The Azerbaijan government’s human rights record is poor, although some public policy debate is allowed and human rights organizations operate. The government restricts freedom of assembly, religion, and association. Numerous cases of arbitrary arrest, beatings (some resulting in deaths), unwarranted searches and seizures, and other human rights abuses are reported. Political oppositionists are harassed and arrested, and there are dozens of political prisoners in Azerbaijan. The conflict between Armenians and Azerbaijanis contributed to widespread human rights violations by both sides. Some opposition newspapers are allowed to exist.
After gaining of independence Azerbaijani legal system has undergone fundamental reforms. An important part of the legal reforms in the country is related to adoption of a new Constitution in Azerbaijan in 1995. Since that Constitution was amended three times in 2002, 2009 and 2016. Adoption of the Constitution has been followed by reforms related to progressive legislative acts such as, "The Law on Constitutional court", "The Law on Courts and Judges", "The Law on Police", "The Law on Operational-investigational activity", Law Judicial Legal Council, Criminal and Civil Procedure Codes and etc. Moreover, there have been made a number of amendements to the Civil Code, the Code of Civil Procedure, the Criminal Code, the Code of Criminal Procedure, etc.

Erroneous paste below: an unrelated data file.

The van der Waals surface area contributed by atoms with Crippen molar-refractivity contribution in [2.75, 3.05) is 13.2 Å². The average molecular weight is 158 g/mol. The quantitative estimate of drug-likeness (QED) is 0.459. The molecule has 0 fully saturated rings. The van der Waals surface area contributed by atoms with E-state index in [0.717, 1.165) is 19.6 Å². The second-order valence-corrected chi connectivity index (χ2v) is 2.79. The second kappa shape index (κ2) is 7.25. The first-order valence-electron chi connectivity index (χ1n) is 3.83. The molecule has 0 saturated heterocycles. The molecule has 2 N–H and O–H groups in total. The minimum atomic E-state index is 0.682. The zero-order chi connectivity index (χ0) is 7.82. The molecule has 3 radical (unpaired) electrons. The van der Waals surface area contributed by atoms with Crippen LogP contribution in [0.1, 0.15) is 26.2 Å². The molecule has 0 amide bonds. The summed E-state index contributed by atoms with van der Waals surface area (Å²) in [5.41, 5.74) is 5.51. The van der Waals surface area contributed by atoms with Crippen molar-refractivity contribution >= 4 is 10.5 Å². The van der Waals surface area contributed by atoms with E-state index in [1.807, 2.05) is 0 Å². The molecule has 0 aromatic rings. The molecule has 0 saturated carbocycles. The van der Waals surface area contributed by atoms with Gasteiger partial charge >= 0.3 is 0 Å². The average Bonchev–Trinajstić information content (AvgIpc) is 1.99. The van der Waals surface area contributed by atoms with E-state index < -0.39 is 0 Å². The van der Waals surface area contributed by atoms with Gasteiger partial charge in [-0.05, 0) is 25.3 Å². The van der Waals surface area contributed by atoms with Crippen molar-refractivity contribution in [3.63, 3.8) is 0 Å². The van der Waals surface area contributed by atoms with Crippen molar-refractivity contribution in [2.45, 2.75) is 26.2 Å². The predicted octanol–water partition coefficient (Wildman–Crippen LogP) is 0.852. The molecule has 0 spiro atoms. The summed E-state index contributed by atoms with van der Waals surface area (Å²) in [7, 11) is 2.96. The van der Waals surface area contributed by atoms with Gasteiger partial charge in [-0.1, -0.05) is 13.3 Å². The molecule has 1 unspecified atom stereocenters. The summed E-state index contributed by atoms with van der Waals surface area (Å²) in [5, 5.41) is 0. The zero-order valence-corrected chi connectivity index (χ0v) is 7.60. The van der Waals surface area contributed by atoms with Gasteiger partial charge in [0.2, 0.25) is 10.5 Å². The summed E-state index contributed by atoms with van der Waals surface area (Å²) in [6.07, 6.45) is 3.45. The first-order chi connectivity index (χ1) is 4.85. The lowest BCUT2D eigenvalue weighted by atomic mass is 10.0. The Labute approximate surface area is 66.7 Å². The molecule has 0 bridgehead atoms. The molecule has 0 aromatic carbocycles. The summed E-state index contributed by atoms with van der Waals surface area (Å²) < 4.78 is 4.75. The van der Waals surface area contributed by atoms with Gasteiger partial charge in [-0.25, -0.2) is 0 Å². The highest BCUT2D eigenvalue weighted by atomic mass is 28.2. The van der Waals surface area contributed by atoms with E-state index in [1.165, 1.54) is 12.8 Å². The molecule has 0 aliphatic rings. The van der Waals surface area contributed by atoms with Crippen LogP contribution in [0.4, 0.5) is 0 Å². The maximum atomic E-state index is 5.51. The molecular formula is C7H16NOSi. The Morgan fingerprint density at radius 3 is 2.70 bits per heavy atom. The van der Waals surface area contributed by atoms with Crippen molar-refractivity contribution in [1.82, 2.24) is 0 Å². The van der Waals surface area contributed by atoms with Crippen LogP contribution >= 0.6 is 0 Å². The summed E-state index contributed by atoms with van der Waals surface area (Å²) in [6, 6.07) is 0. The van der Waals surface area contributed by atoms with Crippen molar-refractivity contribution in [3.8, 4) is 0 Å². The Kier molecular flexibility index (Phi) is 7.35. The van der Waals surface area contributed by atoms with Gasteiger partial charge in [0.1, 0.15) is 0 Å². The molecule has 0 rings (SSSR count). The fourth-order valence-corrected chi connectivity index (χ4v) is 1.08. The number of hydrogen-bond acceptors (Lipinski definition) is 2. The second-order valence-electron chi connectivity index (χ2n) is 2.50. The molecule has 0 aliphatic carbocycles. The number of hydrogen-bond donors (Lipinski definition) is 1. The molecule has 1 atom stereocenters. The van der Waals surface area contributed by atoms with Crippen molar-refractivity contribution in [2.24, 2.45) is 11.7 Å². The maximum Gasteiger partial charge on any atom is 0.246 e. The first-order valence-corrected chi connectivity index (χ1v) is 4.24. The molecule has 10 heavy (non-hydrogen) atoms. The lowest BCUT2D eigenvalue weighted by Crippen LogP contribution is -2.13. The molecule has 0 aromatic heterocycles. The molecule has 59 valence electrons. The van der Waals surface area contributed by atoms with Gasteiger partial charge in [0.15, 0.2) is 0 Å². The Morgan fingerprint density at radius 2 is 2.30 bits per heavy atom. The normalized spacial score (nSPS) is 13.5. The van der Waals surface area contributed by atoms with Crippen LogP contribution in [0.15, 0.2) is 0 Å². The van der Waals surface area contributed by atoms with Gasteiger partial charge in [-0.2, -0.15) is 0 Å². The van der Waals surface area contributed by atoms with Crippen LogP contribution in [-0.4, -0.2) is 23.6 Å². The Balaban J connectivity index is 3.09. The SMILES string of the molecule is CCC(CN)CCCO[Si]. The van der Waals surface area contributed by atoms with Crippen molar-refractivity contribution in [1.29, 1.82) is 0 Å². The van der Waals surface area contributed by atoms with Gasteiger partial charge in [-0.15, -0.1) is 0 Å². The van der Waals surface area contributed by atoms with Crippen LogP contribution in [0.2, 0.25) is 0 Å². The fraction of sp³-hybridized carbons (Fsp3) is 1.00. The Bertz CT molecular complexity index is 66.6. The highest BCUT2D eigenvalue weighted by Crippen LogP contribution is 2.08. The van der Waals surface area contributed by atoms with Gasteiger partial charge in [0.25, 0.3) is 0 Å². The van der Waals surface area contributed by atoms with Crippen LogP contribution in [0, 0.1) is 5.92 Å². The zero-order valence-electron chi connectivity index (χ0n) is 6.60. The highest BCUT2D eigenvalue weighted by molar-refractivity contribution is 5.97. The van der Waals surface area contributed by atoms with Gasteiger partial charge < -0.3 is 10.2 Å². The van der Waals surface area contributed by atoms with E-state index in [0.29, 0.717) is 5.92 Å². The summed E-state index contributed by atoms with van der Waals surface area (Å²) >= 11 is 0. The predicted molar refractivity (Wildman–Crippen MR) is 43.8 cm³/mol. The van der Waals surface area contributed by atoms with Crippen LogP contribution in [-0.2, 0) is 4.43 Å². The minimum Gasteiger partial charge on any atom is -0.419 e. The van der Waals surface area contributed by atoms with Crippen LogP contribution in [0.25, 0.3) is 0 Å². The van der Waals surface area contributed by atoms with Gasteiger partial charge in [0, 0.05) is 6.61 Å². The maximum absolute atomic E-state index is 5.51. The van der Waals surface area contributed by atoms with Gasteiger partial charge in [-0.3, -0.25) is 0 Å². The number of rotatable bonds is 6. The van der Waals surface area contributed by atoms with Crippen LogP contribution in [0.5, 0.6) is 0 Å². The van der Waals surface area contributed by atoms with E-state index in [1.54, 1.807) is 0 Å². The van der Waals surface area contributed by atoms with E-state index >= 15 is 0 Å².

Legal reforms introduced new three stage - first instance, appelate and supreme court system in Azerbaijan and ensured its independence from other branches of power. At present, there are district (city) courts acts as the first degree of jurisdictional courts, military courts and local administrative-economic courts as territorial jurisdictional courts, also Court of Azerbaijan Republic on Felonies and Court of Azerbaijan on Grave Military Crimes.
The Supreme Court of Azerbaijan Republic is cassation degree of jurisdiction and consists of 4 chambers - Civil Chamber, Criminal Chamber, Military Chamber and Administrative-Economic Chamber. Court hearings are public, and defendants are free to choose their own attorney and have the right to appeal the verdict. In cases involving national security or other defined by law a judge may decide to hold a closed trial.
Azerbaijan as a member of the Council of Europe ratificated European Convention on Human Rights . Further, Azerbaijani individuals, group of individuals and non-governmental organisations can refer cases to the ECHR.
- Azerbaijan, CIA World Factbook
- The Basic Structure of the Azerbaijan Legislative System
- Case Law in Azerbaijan
- Sources of Azerbaijani law
- Supreme Court of the Republic of Azerbaijan (in Azerbaijani) (in English) (in Russian)